Voice Design Tools Get a Redesign of Their Own
The field of voice interaction design is continuing to evolve so that even people with very limited technical prowess or coding knowledge can now quickly and easily create systems to handle very basic speech interactions or work with other systems in an omnichannel environment. The common goal among vendors of these technologies is to help companies provide their customers with rich, voice-enabled experiences that aren’t overly complicated, costly, or time-consuming to create, deploy, or maintain.
Much of the current work has centered on expanding beyond very basic capabilities, such as the voice inputs given to interactive voice response systems to retrieve account balances or flight times, to more advanced solutions that involve other aspects of the contact center, leading to better customer experiences that cross channels.
There are two separate approaches: One looks at the sheer voice dialogue, and the other looks at more comprehensive interface design, says Deborah Dahl, principal of Conversational Technologies, a member of the VoiceXML Forum, and chair of the World Wide Web Consortium’s Multimodal Interactions Working Group.
Among the tools in play is Microsoft’s Visio, a diagramming and vector graphics application that is part of the Microsoft Office family and still widely used for a number of advanced voice interactions, according to several experts. But the Visio platform, which was first launched in 1992 by Shapeware, a company Microsoft later acquired, was never designed for voice, Dahl adds.
Another option for companies looking to deploy voice was to use the design tools that came with their contact center platforms—in a way skipping the design phase entirely, explains Kerry Robinson, CEO of VoxGen, a London-based provider of IVR solutions and services. Alternatively, some people used a combination of Word documents and Visio.
“The problem that we see with this, and what we hear from our customers and our prospects, is that though Word and Visio are very flexible tools, they weren’t designed for managing the design of complex voice applications. As a result, [customers and prospects] often find that their documentation gets out of synch with what is actually deployed,” Robinson says.
For years, the speech community has tried in vain to look past Visio. Today, that’s not such a pie-in-the-sky ideal anymore. Real alternatives have finally started to emerge in the past few years.
One alternative has been the Voice User Interface Design (VUID) Toolkit, an open-source graphical platform for text or voice user interface design developed in 2007 by Matt Shomphe, lead speech scientist at Convergys, and Phil Shinn, now a senior user interface designer at VoxGen.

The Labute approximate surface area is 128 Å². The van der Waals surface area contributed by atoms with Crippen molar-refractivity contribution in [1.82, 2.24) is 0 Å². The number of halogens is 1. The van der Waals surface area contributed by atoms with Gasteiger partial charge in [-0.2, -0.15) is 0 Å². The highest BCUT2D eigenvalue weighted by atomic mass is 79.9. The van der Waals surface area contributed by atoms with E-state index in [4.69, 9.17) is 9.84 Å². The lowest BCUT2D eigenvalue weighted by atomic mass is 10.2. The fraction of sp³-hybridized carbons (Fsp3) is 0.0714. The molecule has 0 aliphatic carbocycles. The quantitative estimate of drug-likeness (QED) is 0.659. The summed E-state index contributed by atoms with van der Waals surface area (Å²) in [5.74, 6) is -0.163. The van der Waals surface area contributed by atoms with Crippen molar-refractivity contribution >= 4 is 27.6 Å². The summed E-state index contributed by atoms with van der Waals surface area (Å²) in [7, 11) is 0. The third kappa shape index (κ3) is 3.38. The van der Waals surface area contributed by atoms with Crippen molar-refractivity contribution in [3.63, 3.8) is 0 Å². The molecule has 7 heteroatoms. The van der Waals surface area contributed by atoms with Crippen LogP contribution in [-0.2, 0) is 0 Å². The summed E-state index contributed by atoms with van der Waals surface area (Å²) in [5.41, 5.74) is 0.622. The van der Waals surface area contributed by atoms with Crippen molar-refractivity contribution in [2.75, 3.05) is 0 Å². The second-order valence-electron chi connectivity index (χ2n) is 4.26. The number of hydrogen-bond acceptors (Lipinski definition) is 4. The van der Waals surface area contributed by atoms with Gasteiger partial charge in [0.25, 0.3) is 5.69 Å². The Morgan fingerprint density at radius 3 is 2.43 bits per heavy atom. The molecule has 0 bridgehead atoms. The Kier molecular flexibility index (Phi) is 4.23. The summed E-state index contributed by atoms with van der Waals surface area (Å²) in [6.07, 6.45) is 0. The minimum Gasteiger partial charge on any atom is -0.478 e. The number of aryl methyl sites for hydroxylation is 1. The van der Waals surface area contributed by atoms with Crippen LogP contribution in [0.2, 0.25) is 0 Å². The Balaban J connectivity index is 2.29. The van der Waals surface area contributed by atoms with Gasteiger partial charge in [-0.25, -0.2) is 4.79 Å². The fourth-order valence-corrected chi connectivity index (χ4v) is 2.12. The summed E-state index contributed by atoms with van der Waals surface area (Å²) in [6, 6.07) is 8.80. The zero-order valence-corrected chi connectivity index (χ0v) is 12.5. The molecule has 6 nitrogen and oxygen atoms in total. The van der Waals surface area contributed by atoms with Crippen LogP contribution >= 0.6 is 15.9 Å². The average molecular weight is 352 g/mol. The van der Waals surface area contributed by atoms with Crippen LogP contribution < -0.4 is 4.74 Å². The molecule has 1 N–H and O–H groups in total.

Like Voice XML, a standard programming language for developing audio and voice response applications first released in 2000, the VUID Toolkit was designed with voice in mind and offers superior capabilities.
“The newest version [of the VUID Toolkit] allows for real-time collaboration and integrates with the testing platform,” Dahl says.
The testing available through the VUID Toolkit is automated, making it smoother and less labor-intensive than older testing methods, according to Dahl. Testing, she says, is an essential part of any project. “You have to keep testing as you add new features during the design to make sure that you haven’t lost any functionality.”
Real-time collaboration is another important advantage of using the VUID Toolkit, Dahl adds. “This is a natural part of the growth of the underlying tools. After the launch of Google Docs, remote collaboration is moving into the industry like it has everywhere else.”
The increased opportunity for collaboration has given rise to a number of industry groups, including the Voice User Designers Association and the Association for Voice Interaction Design (AVIxD), which in 2016 defined issues and questions around conversational user interfaces. AVIxD’s next step will be to work on design guidelines for those interfaces.
As it does that, conversational speech and natural language understanding will continue to be important to the advancement of voice design, Dahl points out.
Another contender to come on strong in the past few years has been VoxGen, which has upgraded its user interface design tools to include the following:
• Documenting, to log design specifications and problems with transitions, grammars, etc., that might come up along the way.
• Prototyping, allowing companies to test designs with end users before putting anything into development. Companies can invite end users to try the system over the phone while a designer behind the scenes presses the appropriate buttons on the prototype.
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